>>>frame uses non-bendable materials, so cold setting the
    >>>rear really isn't an option (an even if it was, that
    >>>approach doesn't excite me). I've been lead to believe
    >>>that converting that hub to 130mm spacing would be fairly
    >>>expensive and difficult.
    >
    I suggested:

    >>Sticking a loose 2 mm washer on each end of the axle would
    >>be a quick and dirty solution. You'd need to re-adjust the
    >>indexing on your derailer, but it should work just fine.
    >
    So rosco goes:
    >
    > That is an interesting solution. Each end has an axle
    > protrusion of about
    > 4.75mm, so a 2mm washer would leave only 2.75mm sitting in
    > the dropout on the 130mm spaced frame. The virtual
    > locknut equivalent on the existing cartridge sealed
    > bearing setup is designed to grip onto the dropout when
    > the skewer is tensioned. Are there any safety concerns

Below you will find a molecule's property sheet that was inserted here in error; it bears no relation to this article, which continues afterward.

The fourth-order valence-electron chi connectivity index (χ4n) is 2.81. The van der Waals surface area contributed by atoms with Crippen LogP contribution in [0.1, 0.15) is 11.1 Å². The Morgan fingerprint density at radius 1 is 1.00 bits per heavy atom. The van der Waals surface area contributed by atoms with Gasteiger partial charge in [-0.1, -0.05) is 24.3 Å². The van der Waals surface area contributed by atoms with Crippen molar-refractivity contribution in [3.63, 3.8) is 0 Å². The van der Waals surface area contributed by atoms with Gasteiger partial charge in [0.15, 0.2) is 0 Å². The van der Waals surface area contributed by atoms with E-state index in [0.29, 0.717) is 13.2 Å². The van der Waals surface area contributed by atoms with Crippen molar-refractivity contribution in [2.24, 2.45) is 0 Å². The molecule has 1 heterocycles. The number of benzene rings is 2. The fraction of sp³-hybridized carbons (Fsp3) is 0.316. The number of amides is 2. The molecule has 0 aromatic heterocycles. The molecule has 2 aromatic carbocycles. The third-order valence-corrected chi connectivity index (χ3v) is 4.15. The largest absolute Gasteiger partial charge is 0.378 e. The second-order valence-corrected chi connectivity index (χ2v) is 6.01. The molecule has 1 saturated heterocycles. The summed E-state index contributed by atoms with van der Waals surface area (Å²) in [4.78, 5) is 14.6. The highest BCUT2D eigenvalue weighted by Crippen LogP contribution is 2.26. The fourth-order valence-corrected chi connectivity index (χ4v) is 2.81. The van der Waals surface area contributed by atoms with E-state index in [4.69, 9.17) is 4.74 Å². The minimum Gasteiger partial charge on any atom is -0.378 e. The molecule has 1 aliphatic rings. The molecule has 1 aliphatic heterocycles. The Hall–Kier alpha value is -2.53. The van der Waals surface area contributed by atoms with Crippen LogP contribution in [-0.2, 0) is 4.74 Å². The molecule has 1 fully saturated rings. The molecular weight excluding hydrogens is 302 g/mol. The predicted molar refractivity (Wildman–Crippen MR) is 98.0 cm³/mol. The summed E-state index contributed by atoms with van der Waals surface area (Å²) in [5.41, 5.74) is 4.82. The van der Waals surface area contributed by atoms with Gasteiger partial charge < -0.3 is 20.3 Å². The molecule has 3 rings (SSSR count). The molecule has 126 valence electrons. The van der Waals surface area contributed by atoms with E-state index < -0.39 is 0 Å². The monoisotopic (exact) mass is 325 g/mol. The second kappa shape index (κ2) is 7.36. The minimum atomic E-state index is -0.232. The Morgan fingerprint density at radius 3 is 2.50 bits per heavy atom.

> with only a 2.75 mm axlw protrustion, and that loose 2mm
    > washers wouldn't be grippy against the dropout in the
    > same sense?

    I'm assuming that your 130 mm frame has vertical dropouts,
    as almost all
    do. In that case there's no issue whatever with this,
    there's more than enough axle protrusion.

    >>>Since my longer term goal is to go Campagnolo 10 speed, I
    >>>don't have a problem investing in a Campagnolo rear wheel
    >>>in the short term as long as it can be made to work with
    >>>my Dura-Ace 7 speed equipment, and naturally be used as a
    >>>10 speed setup when I make the big switch latter on.
    >>
    >
    >>Sheldon Replied: I'll bet Campag 10-speed brifters could
    >>be made to index OK with your old Dura-Ace derailer and a
    >>7-speed setup...might make a useful intermediate option.
    >
    > Since I'm looking to save money, my primary interest is in